Although bladder cancer is less common in women than in men, it’s still being diagnosed in and killing American women.
The American Cancer Society estimates that almost 20,000 women will be diagnosed with bladder cancer and that almost 5,000 women will die from bladder cancer in 2020. Thankfully, both new diagnoses of and deaths from bladder cancer have decreased in recent years.
If you know the symptoms of bladder cancer, you can be proactive about your health. These are the five early signs to watch for.
The most common early sign of bladder cancer is hematuria, or blood in the urine. Hematuria is often overlooked because it’s usually painless and weeks or months can pass between occurrences. Many women think hematuria is menstruation or menopause and ignore it. Anyone with hematuria (male or female) should make an appointment to see a urologist as soon as possible.
2. Urinary Tract Infection Symptoms
Some of the symptoms of bladder cancer and a urinary tract infection (UTI) are the same, and bladder cancer can be mistaken for a UTI. Symptoms include increased frequency of urination, increased urgency of urination, pain during urination, and urinary incontinence. If you’re experiencing urinary problems (feeling like you have to go all the time, feeling like you have to go but can’t, or having a hard time emptying your bladder) or UTI symptoms that don’t go away with antibiotics, talk to your urologist.
3. Pain without Cause
Pain in the flank, abdomen, or pelvis is often associated with bladder cancer. If bladder cancer has spread, patients can also feel pain in their bones. If you have pain in any of these areas, tell you doctor, especially if you also have spotting or UTI-like symptoms.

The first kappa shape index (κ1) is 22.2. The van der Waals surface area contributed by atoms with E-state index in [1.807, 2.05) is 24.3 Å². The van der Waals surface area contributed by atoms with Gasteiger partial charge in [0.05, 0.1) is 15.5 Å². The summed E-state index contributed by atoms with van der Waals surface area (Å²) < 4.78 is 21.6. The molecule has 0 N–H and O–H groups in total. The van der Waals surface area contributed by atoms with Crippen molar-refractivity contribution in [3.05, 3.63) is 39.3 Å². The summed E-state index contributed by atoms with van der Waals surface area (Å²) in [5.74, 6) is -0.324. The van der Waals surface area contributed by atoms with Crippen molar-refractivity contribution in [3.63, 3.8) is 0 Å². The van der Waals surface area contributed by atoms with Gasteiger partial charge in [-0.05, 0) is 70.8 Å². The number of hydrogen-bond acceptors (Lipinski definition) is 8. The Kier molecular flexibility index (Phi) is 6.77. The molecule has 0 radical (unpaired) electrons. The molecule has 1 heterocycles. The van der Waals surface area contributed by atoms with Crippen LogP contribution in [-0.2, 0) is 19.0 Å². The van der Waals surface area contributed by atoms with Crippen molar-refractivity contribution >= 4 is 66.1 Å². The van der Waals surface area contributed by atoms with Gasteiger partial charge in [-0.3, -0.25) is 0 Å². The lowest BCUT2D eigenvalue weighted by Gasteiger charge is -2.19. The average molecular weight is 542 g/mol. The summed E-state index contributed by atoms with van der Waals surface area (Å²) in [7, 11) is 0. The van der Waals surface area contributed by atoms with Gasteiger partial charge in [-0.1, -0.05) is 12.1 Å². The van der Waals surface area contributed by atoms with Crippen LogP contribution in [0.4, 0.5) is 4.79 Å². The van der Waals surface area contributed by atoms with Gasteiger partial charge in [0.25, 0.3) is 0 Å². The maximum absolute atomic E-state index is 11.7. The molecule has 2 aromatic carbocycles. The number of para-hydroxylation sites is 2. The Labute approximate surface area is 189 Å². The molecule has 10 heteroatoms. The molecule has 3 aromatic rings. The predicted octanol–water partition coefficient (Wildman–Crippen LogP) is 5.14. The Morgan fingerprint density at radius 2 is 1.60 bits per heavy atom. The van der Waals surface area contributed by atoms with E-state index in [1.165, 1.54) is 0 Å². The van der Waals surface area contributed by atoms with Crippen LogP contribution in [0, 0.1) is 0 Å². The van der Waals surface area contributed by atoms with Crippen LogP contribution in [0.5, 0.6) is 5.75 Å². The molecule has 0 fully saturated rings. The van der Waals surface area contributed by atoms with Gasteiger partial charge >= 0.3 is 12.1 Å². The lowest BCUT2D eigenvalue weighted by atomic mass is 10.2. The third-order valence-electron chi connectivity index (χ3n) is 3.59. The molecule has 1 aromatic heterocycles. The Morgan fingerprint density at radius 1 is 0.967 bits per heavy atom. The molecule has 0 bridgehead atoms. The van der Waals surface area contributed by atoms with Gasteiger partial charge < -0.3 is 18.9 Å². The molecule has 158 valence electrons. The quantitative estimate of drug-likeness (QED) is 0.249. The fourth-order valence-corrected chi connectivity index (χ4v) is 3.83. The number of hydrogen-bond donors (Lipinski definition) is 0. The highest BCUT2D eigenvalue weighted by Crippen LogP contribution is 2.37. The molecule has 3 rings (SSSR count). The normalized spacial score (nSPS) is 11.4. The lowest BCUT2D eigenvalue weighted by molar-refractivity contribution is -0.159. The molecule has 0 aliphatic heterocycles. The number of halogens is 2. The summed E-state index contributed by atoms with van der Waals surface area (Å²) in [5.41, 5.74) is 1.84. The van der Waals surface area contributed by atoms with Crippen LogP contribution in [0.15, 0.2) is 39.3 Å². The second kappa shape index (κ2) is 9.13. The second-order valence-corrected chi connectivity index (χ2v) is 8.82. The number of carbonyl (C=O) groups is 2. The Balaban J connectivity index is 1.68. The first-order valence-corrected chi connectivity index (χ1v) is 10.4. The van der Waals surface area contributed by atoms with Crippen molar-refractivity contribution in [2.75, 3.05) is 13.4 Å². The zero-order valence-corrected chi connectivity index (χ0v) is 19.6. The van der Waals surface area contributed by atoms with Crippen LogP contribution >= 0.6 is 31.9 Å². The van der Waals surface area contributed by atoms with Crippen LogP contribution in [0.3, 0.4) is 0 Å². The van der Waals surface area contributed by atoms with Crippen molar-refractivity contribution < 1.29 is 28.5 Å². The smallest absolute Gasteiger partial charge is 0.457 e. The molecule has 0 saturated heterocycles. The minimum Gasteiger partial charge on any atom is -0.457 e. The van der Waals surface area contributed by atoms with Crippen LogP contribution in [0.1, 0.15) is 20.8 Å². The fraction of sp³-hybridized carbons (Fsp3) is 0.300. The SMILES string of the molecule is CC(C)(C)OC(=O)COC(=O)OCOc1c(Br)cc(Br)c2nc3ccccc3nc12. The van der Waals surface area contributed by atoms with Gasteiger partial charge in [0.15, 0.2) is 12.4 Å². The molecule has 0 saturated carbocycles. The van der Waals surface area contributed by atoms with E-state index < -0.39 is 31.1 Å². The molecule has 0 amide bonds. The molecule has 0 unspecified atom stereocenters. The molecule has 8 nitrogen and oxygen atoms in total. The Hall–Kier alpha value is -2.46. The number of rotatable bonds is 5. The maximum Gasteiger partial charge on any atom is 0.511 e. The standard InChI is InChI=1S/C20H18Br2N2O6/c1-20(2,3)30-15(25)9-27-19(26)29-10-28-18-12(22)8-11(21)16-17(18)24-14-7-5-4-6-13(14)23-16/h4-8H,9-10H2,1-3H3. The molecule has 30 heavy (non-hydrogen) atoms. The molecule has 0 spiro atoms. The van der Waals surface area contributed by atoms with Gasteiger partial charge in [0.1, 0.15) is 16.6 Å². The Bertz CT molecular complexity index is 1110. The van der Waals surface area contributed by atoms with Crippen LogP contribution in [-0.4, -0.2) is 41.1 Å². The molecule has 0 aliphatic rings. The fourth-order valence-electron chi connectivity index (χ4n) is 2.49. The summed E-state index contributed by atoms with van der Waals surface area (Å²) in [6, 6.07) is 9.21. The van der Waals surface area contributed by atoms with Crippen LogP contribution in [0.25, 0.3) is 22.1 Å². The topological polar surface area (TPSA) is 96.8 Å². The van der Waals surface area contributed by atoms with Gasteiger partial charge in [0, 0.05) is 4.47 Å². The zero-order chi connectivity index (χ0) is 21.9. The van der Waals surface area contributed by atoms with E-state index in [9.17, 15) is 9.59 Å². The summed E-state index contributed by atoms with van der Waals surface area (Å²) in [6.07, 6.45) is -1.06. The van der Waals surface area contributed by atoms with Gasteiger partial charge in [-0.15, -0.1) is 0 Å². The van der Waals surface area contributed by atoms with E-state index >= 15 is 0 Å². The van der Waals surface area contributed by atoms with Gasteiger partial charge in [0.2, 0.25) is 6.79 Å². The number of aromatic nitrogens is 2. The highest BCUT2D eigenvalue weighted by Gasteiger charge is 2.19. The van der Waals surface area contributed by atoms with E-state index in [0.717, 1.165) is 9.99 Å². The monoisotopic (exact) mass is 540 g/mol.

4. Loss of Appetite
Decreased appetite is a common cancer symptom. If bladder cancer has grown or spread, patients may experience weight loss, exhaustion, and weakness. There are many things that can cause a loss of appetite. Talk to your doctor if the loss of appetite persists.
The most important risk factor for bladder cancer is smoking. People who smoke are at least three times as likely to get bladder cancer as people who don’t smoke. Smoking impacts your urologic health in many ways, and smoking is the biggest risk factor for bladder cancer.
It’s common for bladder cancer to go undiagnosed. Women may attribute their symptoms to other factors, like a UTI or menstruation. Bladder cancer can go undiagnosed until it’s spread and harder to treat. Bladder cancer is easier to treat if found early. If you have any of these symptoms and want to talk to a urologist, schedule an appointment today.